Wednesday, July 20, 2011

The FDA Thinks Your Smartphone May Be A Medical Device

The Food and Drug Administration (FDA) has delivered on its promise to issue guidelines this year regarding “medical apps” that are being developed and issued daily across the United States. A press release regarding the Draft Guidance for Industry and Food and Drug Administration Staff—Mobile Medical Applications was posted yesterday and the proposed regulations can be found in their entirety here.

The draft has been issued to encourage feedback from manufacturers, health care providers, and others on how the FDA’s proposal may support the balance between promoting innovation and assuring safety and effectiveness. A good summary of the draft can be found here. The FDA is seeking public input on this approach. Once posted, comments can be submitted for 90 days online or in writing to: Division of Dockets Management (HFA-305), Food and Drug Administration, 5630 Fishers Lane, Rm. 1061, Rockville, MD 20852.

The FDA has focused on three primary segments of how to distinguish regulated “apps” and “manufacturers”—(i) mobile platform, (ii) mobile app, and (iii) mobile medical application. According to this summary, a mobile platform is a commercial off-the-shelf computing platform “with or without wireless connectivity” that is handheld. Mobile apps are software that can be run on a mobile platform or a Web-based software application that is designed for the mobile platform. Finally, a mobile medical app is one that meets the definition of “device” according to the FD&C Act, but also must be “used as an accessory to a regulated medical device” or “transform a mobile platform into a regulated medical device.”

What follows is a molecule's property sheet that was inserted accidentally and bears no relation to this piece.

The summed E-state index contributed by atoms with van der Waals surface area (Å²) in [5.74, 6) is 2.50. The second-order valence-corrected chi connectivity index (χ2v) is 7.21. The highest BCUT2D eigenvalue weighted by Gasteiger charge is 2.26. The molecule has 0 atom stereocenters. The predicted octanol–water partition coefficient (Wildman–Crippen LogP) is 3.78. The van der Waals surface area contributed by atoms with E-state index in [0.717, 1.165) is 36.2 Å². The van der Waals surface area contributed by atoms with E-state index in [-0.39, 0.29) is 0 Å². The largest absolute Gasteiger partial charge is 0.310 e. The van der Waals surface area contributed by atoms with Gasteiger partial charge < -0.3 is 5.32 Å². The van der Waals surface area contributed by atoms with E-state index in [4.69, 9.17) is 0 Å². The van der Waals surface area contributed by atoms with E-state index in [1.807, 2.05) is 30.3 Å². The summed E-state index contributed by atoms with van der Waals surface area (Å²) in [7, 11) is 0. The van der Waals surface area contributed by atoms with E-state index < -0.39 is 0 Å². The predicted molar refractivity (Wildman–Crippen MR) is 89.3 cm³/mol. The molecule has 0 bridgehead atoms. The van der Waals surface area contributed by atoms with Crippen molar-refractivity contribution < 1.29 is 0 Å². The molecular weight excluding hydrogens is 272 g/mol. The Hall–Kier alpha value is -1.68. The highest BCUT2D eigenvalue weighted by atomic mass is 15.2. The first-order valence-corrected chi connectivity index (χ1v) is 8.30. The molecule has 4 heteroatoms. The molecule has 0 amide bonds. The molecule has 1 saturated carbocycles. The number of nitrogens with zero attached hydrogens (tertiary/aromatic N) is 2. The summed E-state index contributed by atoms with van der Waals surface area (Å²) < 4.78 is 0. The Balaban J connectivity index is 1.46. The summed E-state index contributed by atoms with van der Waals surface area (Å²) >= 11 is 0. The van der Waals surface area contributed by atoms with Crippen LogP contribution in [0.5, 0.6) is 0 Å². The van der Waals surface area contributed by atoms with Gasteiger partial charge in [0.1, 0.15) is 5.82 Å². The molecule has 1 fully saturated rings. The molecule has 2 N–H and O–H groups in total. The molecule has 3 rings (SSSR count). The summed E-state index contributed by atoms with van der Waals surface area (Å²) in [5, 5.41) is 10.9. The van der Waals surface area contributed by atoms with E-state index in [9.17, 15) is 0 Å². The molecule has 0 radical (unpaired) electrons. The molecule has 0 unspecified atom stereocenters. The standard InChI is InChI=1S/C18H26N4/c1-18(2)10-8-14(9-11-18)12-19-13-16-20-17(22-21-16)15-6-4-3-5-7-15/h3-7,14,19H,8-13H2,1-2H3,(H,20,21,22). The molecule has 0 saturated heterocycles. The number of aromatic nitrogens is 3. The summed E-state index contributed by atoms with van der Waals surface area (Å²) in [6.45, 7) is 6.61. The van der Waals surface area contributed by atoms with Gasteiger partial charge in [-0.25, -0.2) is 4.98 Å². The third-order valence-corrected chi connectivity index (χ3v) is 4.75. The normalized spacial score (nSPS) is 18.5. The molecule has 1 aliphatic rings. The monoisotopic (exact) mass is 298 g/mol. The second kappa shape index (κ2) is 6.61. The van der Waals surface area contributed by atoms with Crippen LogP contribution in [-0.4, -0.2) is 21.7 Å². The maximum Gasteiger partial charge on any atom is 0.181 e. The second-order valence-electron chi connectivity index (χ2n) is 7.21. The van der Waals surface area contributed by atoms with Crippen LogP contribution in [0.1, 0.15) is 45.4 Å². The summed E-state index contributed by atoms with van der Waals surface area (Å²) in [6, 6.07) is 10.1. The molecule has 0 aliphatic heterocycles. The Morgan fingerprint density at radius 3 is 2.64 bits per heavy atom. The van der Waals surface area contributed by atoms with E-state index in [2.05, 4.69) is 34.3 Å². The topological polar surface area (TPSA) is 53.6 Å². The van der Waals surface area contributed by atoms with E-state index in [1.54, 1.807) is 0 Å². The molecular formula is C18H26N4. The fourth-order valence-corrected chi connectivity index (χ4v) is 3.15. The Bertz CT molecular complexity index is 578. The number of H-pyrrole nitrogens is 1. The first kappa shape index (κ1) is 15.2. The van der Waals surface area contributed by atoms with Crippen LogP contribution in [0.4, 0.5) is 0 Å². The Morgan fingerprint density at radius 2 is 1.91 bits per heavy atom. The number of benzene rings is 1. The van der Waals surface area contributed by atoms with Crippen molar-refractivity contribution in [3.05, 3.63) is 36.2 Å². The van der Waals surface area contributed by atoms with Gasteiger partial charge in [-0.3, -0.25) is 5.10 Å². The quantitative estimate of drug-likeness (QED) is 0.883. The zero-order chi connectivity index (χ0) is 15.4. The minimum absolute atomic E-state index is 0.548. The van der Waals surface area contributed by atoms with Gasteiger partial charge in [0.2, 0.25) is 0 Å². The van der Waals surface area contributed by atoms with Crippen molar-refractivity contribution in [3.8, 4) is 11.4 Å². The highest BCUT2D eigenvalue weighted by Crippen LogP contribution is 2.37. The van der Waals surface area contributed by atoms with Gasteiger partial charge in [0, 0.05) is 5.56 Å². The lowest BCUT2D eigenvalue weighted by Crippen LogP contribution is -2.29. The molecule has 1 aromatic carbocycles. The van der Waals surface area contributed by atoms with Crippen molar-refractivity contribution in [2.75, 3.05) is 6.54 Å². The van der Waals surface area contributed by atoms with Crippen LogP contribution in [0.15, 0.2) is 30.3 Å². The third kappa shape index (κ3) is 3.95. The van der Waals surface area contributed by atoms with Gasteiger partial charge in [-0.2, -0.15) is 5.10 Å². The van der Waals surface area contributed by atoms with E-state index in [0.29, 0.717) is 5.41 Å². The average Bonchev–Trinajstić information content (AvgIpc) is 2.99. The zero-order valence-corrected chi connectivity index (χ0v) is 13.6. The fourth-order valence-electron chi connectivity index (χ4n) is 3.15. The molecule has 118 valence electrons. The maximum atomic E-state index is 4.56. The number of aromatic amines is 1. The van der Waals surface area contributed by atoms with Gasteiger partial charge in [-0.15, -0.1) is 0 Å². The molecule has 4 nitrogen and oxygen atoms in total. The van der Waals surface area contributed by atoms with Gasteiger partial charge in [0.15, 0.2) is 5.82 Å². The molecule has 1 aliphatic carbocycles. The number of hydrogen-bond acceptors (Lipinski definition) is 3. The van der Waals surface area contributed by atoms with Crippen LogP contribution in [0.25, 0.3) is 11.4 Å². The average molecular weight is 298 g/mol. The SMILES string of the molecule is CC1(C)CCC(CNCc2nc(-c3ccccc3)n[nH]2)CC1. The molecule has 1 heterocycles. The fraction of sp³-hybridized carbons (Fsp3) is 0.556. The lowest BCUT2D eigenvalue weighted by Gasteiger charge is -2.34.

Here are some examples of regulated mobile medical apps:

  • Apps that use a mobile platform to upload electroencephalograph (EEG) recordings and automatically detect seizures

  • Apps that use the built-in accelerometer or other similar sensors in a mobile platform to monitor the user's movement (useful in connection with measuring heart rates and detecting sleep phases, sleep apnea, falls, or other motions related to other conditions or diseases)

On the other hand, the FDA does NOT consider mobile apps that are solely used to log, record, track, evaluate, or make decisions or suggestions related to developing or maintaining general health and wellness to be mobile medical apps for purposes of these regulations. Examples of such apps include dietary tracking logs, appointment reminders, dietary suggestions based on a calorie counter, posture suggestions, exercise suggestions, or similar decision tools that generally relate to a healthy lifestyle and wellness.

For nothing short of real entertainment, frequent the FDA Web site for the public comments over the next 90 days.

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